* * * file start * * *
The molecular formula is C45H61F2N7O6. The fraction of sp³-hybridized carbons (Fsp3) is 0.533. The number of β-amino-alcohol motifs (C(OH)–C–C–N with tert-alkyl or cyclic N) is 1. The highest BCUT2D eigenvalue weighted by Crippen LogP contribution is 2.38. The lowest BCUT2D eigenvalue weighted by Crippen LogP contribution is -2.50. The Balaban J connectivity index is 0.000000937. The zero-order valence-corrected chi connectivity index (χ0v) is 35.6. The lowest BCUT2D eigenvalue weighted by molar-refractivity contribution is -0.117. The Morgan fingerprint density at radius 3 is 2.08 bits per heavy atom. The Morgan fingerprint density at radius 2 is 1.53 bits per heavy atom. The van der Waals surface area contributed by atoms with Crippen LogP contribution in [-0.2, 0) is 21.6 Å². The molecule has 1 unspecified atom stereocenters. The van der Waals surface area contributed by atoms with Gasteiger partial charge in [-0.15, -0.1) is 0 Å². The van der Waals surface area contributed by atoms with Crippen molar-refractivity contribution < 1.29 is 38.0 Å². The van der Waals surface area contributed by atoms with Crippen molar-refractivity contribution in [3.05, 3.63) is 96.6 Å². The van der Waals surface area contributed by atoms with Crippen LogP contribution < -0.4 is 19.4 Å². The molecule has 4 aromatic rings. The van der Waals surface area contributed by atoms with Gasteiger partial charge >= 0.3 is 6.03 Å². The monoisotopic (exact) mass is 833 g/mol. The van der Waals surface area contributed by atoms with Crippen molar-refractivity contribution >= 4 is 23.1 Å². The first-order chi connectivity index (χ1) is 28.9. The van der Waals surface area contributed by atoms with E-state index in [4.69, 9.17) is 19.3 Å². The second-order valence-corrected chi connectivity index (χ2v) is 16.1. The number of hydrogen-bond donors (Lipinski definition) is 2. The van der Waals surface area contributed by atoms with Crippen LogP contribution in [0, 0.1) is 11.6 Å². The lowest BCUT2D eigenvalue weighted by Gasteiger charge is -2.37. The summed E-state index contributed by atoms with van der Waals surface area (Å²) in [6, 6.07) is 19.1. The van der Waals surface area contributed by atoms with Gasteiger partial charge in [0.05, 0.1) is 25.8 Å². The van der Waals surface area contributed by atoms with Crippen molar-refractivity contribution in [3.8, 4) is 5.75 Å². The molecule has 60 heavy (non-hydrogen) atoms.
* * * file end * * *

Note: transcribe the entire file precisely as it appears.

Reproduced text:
The molecular formula is C45H61F2N7O6. The fraction of sp³-hybridized carbons (Fsp3) is 0.533. The number of β-amino-alcohol motifs (C(OH)–C–C–N with tert-alkyl or cyclic N) is 1. The highest BCUT2D eigenvalue weighted by Crippen LogP contribution is 2.38. The lowest BCUT2D eigenvalue weighted by Crippen LogP contribution is -2.50. The Balaban J connectivity index is 0.000000937. The zero-order valence-corrected chi connectivity index (χ0v) is 35.6. The lowest BCUT2D eigenvalue weighted by molar-refractivity contribution is -0.117. The Morgan fingerprint density at radius 3 is 2.08 bits per heavy atom. The Morgan fingerprint density at radius 2 is 1.53 bits per heavy atom. The van der Waals surface area contributed by atoms with Crippen LogP contribution in [-0.2, 0) is 21.6 Å². The molecule has 1 unspecified atom stereocenters. The van der Waals surface area contributed by atoms with Gasteiger partial charge in [-0.15, -0.1) is 0 Å². The van der Waals surface area contributed by atoms with Crippen molar-refractivity contribution < 1.29 is 38.0 Å². The van der Waals surface area contributed by atoms with Crippen molar-refractivity contribution in [3.05, 3.63) is 96.6 Å². The van der Waals surface area contributed by atoms with Crippen LogP contribution < -0.4 is 19.4 Å². The molecule has 4 aromatic rings. The van der Waals surface area contributed by atoms with Gasteiger partial charge >= 0.3 is 6.03 Å². The monoisotopic (exact) mass is 833 g/mol. The van der Waals surface area contributed by atoms with Crippen molar-refractivity contribution >= 4 is 23.1 Å². The first-order chi connectivity index (χ1) is 28.9. The van der Waals surface area contributed by atoms with E-state index in [4.69, 9.17) is 19.3 Å². The second-order valence-corrected chi connectivity index (χ2v) is 16.1. The number of hydrogen-bond donors (Lipinski definition) is 2. The van der Waals surface area contributed by atoms with Crippen LogP contribution in [0, 0.1) is 11.6 Å². The lowest BCUT2D eigenvalue weighted by Gasteiger charge is -2.37. The summed E-state index contributed by atoms with van der Waals surface area (Å²) in [6, 6.07) is 19.1. The van der Waals surface area contributed by atoms with Gasteiger partial charge in [0.05, 0.1) is 25.8 Å². The van der Waals surface area contributed by atoms with Crippen molar-refractivity contribution in [3.8, 4) is 5.75 Å². The molecule has 60 heavy (non-hydrogen) atoms.